What usually happens: You try to stop again. Maybe you’re successful for a few days or maybe even a few months, but you always go back to drinking because you think since you can stop, why not start again? The problem is, you are drinking a lot and sometimes you can’t stop, or you might even forget that you are trying to stop in the first place. Then you get to a point where you don’t even care if you can stop because if you care—it’s more painful. Besides, even though you feel like shit when you drink, it’s not as bad as you feel when you’re hungover. This becomes a living hell and you are the only occupant; everyone else seems like they are living a way better life than yours. 

What we tell ourselves: I'll quit if it gets really bad. Like, if I ever start doing hard drugs, or going home with strangers (I've only done this once, ok twice, and I'll never do it again) or getting into bar fights, I'll stop. 

What usually ends up happening: You change your definition of hard drugs from cocaine to black-tar heroine so cocaine is now on your "safe list." The stranger you went home with ends up turning into a fuck-buddy relationship, and although it's very toxic and dramatic, it makes you feel like you didn't go home with a stranger—it feels like you "met someone." And any bar fights you're in are not your fault. They are always started by the other person, or at least that's what you think happened. You can't quite remember, which is even better because knowing what really happened might be a painful truth you'd rather not know about. 

What we tell ourselves: I'm not as bad as that guy. 

What usually happens: The guy you're comparing yourself to is either a friend who has two or more DUIs, a heroine addict you see in a movie, or a homeless man you saw behind the dumpster you were drunkenly peeing next to. There's always gonna be someone who drinks and does more drugs than you, and has three times the amount of problems you have, so you can forever be the one who is "not as bad as that guy." And this is how you'll justify why it's ok, in your mind, to keep drinking and taking drugs. Congratulations, your alcoholic way of thinking found a way to make you feel like it's ok to continue to be an active alcoholic! Imagine that. 

What we tell ourselves: I'll quit after New Year's, or after my sister's wedding, or after some event that I can not handle sober. 

What usually happens:  You change your mind to next New Year's, and maybe since you didn't get completely hammered at your sister's wedding you all of sudden think you don't have a problem anymore. Oh, and that one event you couldn't handle sober ended up being such a shit-show you had to drink to get over it. No matter what you do or feel or think about how bad your drinking is, your cunning alcoholic voice finds a way to drown out any common sense you might have. In fact, it makes you think that your common sense is the crazy voice in your head!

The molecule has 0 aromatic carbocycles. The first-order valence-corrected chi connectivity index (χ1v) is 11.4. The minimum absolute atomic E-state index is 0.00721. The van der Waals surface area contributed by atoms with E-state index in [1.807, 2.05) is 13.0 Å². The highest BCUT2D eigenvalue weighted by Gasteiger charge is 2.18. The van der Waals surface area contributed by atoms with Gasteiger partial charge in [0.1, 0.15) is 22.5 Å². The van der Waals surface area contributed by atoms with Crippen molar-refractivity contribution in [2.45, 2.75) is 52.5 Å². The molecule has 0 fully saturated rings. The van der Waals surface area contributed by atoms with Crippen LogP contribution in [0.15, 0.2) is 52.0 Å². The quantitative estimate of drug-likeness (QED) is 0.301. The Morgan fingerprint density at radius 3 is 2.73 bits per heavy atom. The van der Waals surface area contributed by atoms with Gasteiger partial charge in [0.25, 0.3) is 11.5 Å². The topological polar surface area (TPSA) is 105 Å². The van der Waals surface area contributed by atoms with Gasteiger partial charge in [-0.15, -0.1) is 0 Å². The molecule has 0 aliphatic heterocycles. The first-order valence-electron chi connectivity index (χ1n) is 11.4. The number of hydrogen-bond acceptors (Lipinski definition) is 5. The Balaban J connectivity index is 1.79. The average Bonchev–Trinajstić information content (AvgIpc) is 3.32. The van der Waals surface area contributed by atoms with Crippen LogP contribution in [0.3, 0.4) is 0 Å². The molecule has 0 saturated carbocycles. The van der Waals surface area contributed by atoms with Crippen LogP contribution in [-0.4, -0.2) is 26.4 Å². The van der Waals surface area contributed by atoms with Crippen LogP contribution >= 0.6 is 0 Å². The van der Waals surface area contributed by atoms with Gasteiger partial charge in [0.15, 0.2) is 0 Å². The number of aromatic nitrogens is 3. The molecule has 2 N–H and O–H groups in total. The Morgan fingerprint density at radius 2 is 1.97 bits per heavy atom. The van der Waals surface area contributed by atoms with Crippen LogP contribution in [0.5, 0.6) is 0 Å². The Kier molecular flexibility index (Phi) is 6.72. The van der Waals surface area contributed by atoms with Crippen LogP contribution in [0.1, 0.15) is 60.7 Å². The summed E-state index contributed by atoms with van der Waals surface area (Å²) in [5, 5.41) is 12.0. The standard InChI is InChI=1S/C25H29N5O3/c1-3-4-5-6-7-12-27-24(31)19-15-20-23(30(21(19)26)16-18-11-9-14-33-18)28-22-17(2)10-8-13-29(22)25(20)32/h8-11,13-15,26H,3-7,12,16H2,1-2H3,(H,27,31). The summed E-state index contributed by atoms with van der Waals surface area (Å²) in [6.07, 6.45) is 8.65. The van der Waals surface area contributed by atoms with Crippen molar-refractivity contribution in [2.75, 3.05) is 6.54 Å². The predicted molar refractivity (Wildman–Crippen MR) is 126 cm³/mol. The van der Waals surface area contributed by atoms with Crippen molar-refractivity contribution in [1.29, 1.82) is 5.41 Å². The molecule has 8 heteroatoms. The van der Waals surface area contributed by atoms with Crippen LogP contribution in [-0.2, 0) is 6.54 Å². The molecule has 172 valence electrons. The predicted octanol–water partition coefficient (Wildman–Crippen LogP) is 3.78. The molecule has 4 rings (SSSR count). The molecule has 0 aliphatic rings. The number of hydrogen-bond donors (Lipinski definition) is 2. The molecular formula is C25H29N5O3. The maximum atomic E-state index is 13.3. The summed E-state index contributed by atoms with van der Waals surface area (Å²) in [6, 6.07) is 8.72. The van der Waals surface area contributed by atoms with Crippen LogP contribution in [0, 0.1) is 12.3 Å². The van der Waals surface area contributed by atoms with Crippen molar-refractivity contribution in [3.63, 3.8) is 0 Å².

What we tell ourselves: Maybe yoga and meditation will help me. 

What usually happens: You go to a yoga class and sort of like it. You wake up some mornings and close your eyes and focus on your breath and think, “Hmm, it’s hard to sit still because my mind is racing but this is sort of cool.” Then, you go to a bar and get hammered and fuck a stranger!

What we tell ourselves:  I’ll do a 10-day cleanse. 

What usually happens: You either do or don’t do a 10-day cleanse and then you go to a bar and get hammered and fuck a stranger! 

What we tell ourselves: I’ll read this self-help book. 

What usually happens: You read that book and go to a bar and get hammered and fuck a stranger! 

I don't think you fucked all those strangers. I just liked the repetitive nature of that edgy assumption but you get the picture. No matter what you tell yourself, what usually happens is more drinking and more consequences. The good news is, trying to convince yourself that you’re not an alcoholic is healthy, because if you're like me, you won’t ever to get the point of admitting you are one without this phase. I had to try to control it to understand that I couldn't. It’s a painful necessity filled with confusion, pain, regret, and if you’re lucky, maybe a little bit of fun. Here, the hope is that you get to a place of so much pain that you finally ask for help. 

I hope whatever direction you take while you’re trying to control it will lead you to a path of peace and serenity. And if you’re sober, I hope you are enjoying not trying to control it.

Amber Tozer is a comedy writer who lives in Los Angeles. She last wrote about a date gone awry, and five whole reasons sobriety tends to be awesome.

follow her on Twitter @AmberTozer